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  • Mounting Tires via DIY?

    OK, stupid question here.....

    Is it possible to mount tires yourself if you DON'T have professional tire mounting tools? Thinking back to the days (verrrrry long ago) in which my dad showed me how to put a new tire on a wheel using two mongo-sized, heavy screwdrivers, some patience, muscle and soapy water.

    Drives me nuts to pay a tire shop $10-$20 bucks a wheel just to put the tire on the wheel (no balancing) and then, what REEEEALY irks me, is a lot of times they scratch your wheels being careless with their super-duper tire mounting machine.

    Just wanna know if tires today can be stretched via hand vs. a machine, etc.

    Feel free to chime in and praise my desire to save a few bucks/avoid wheel damage or...to chastize me for my foolishness....

    (Oh yeah, forgot to add....tires I'm gonna buy are kind of low-profile....ideally 195-45-15, if that makes a difference. Considering Nexxan N3000.)
    Twistiva
    Senior Member
    Last edited by Twistiva; 12-14-2012, 12:20 AM.
    88L - 'Twistiva' - 'The Fusion of Man and Machine'
    88LX - 'Laztiza' - Future Resurrection Project
    91L - 'Mistiva' - My Daughter's DD
    93L - 'Vextiva' - Airport Car

  • #2
    Yes, it can be done, but it's not fun. We used to change an occasional tire by hand in the pits between races. That was a 15" 60 series tire. I imagine a 45 series would really be a chore. You can buy simple tire machines and special tire tools as well.
    blkfordsedan
    I Spend Too Much Time Here
    Last edited by blkfordsedan; 12-14-2012, 12:31 AM.
    Brian

    93L - 5SP, FMS springs, 323 alloys, 1st gen B6, ported head & intake, FMS cam, ported exhaust manifold w/2-1/4" head pipe.
    04 Mustang GT, 5SP, CAI, TFS plenum, 70mm TB, catted X, Pypes 304SS cat-back, Hurst Billet+ shifter, SCT/Bama tuned....4.10's & cams coming soon
    62 Galaxie 2D sedan project- 428, 3x2V, 4SP, 3.89TLOC

    1 wife, 2 kids, 9 dogs, 4 cats......
    Not enough time or money for any of them

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    • #3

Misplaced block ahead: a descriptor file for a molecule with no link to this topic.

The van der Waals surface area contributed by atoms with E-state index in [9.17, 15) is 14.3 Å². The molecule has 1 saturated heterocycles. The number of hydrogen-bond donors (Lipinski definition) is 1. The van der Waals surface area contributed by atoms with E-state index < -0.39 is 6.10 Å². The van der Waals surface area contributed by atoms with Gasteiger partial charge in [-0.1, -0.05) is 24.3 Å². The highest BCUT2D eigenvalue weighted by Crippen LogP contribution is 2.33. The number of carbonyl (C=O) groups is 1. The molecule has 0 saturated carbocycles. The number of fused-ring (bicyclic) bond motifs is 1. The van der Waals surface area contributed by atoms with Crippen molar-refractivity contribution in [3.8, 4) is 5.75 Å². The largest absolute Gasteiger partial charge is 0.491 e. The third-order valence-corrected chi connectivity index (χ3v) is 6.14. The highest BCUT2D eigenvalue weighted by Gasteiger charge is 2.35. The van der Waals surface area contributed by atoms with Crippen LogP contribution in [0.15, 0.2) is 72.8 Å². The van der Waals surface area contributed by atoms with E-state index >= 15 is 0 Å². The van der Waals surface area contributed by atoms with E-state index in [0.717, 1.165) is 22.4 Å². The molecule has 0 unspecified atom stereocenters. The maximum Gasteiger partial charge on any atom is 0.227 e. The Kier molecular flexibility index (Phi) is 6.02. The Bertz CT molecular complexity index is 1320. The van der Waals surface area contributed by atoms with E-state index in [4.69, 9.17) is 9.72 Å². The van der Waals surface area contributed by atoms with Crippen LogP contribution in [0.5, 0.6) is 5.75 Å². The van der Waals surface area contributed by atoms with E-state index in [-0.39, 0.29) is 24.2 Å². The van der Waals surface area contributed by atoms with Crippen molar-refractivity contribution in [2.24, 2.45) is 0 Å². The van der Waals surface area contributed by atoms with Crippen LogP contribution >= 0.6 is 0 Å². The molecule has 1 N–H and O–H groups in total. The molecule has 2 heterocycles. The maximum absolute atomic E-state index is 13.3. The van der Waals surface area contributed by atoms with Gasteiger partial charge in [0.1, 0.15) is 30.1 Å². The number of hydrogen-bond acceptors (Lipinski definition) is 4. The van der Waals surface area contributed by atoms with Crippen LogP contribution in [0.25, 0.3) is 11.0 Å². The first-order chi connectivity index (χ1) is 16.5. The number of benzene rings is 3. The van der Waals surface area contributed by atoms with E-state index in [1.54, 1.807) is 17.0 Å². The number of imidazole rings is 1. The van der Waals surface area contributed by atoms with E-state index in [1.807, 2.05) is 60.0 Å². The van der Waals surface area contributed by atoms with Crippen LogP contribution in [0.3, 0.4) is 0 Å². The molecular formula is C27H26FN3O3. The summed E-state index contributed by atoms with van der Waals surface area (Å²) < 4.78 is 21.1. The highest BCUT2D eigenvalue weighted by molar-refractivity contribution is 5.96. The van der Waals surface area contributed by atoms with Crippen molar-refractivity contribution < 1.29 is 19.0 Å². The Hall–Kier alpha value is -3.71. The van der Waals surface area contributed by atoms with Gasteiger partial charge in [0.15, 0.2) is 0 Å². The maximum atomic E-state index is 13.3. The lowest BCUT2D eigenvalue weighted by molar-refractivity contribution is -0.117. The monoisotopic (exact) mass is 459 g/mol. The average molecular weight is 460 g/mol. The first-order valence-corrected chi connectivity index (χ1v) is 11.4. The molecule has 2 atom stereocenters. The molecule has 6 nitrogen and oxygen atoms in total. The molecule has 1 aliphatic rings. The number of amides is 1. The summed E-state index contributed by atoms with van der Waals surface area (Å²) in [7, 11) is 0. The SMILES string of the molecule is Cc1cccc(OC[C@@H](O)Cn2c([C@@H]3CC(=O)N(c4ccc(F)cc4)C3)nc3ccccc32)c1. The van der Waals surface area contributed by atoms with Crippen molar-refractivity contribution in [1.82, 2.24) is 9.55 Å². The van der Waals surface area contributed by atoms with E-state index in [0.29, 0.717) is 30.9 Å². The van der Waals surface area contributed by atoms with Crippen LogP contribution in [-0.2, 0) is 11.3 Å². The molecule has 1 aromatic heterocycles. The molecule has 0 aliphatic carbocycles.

Re: Mounting Tires via DIY?

      My dad mounted (hammered...lol) my 195/65-15 snow tires on steelies in less than an hour.

      That's a ridiculous price by the way. Last time I had Walmart mount four it was like $5 each. That's Walmart though...
      91GL BP/F3A with boost
      13.79 @ 100, 2.2 60' on 8 psi and 155R12's

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      • #4
        Haha, I was thinking the same thing a couple years ago. After removing and installing two tires it was more than 6 hours later and I was worn out. Worth every penny of the 12$ my local shop charges to mount and balance. A little ether goes a long way.
        2008 Kia Rio- new beater
        1987 F-150- revived and CLEAN!!!
        1987 Suzuki Dual Sport- fun beater bike
        1993 Festiva- Fiona, DD
        1997 Aspire- Peaspire, Refurb'd, sold
        1997 Aspire- Babyspire, DD
        1994 Aspire - Project Kiazord
        1994 Aspire- Crustyspire, RIP



        "If it moves, grease it, if it don't, paint it, and if it ain't broke don't fix it!"

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        • #5
          Re: Mounting Tires via DIY?

          Its just one of those things our generation can't do that our parents or grandparents can do effortlessly...
          91GL BP/F3A with boost
          13.79 @ 100, 2.2 60' on 8 psi and 155R12's

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          • #6
            One of the best $50 I ever spent:

            http://www.tractorsupply.com/larin-m...hanger-1000142

            Its $54.99 now, but if you're paying up to twenty buck to mount a tire, it will more than pay for itself the first set you do. Harbor freight, tractor supply, Northern Tool, places like that all have these. I mounted mine to a 40"x48" pallet so I can keep it out of the way in the corner and drag it out when I need it, or throw it in the back of the van if I need to do tires somewhere else. They are great for steelies, but can't be used on alloys. There are some manual ones out there that will work without damaging alloys, but they are harder to find and usually cost over $250. I've done everything from 8" golf cart tires to 235/85R16s from a F250 super duty on mine. Only problem I've ever had was spade for the bead breaker bent once when I was trying to break down one of my trailer tires, but I beat it back into shape with my sledge and its worked great ever since. I've had it about 5 years and done literally hundreds of tires with it.
            No festiva for me ATM...

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            • #7
              I bought the Harbor Freight tire changer about two years ago. It quickly paid for itself within a season. I was able to take off a bunch of 12" tires from Festiva steel and alloy rims, as well as some 13" tires from other steel and alloy rims. I did have some problems with 14" tires and trying to put on new tires. It does take some practice to get the technique down. There are some Youtube videos to watch on this which may help a bit.